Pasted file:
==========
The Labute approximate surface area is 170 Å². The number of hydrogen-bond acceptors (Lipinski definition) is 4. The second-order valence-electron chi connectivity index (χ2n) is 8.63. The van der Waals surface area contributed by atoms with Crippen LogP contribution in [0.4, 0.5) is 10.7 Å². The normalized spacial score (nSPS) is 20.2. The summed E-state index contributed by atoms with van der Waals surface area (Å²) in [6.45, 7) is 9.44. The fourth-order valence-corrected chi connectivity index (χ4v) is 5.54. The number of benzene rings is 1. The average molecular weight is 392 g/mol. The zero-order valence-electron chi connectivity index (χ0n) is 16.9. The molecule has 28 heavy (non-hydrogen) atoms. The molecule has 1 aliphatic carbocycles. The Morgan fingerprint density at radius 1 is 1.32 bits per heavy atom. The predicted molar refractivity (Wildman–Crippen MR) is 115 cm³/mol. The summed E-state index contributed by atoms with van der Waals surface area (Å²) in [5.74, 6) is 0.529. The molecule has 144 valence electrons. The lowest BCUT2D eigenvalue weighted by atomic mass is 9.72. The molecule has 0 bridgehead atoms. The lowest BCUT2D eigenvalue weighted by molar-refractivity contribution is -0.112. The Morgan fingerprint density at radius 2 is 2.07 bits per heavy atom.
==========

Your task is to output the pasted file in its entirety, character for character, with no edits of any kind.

The Labute approximate surface area is 170 Å². The number of hydrogen-bond acceptors (Lipinski definition) is 4. The second-order valence-electron chi connectivity index (χ2n) is 8.63. The van der Waals surface area contributed by atoms with Crippen LogP contribution in [0.4, 0.5) is 10.7 Å². The normalized spacial score (nSPS) is 20.2. The summed E-state index contributed by atoms with van der Waals surface area (Å²) in [6.45, 7) is 9.44. The fourth-order valence-corrected chi connectivity index (χ4v) is 5.54. The number of benzene rings is 1. The average molecular weight is 392 g/mol. The zero-order valence-electron chi connectivity index (χ0n) is 16.9. The molecule has 28 heavy (non-hydrogen) atoms. The molecule has 1 aliphatic carbocycles. The Morgan fingerprint density at radius 1 is 1.32 bits per heavy atom. The predicted molar refractivity (Wildman–Crippen MR) is 115 cm³/mol. The summed E-state index contributed by atoms with van der Waals surface area (Å²) in [5.74, 6) is 0.529. The molecule has 144 valence electrons. The lowest BCUT2D eigenvalue weighted by atomic mass is 9.72. The molecule has 0 bridgehead atoms. The lowest BCUT2D eigenvalue weighted by molar-refractivity contribution is -0.112. The Morgan fingerprint density at radius 2 is 2.07 bits per heavy atom.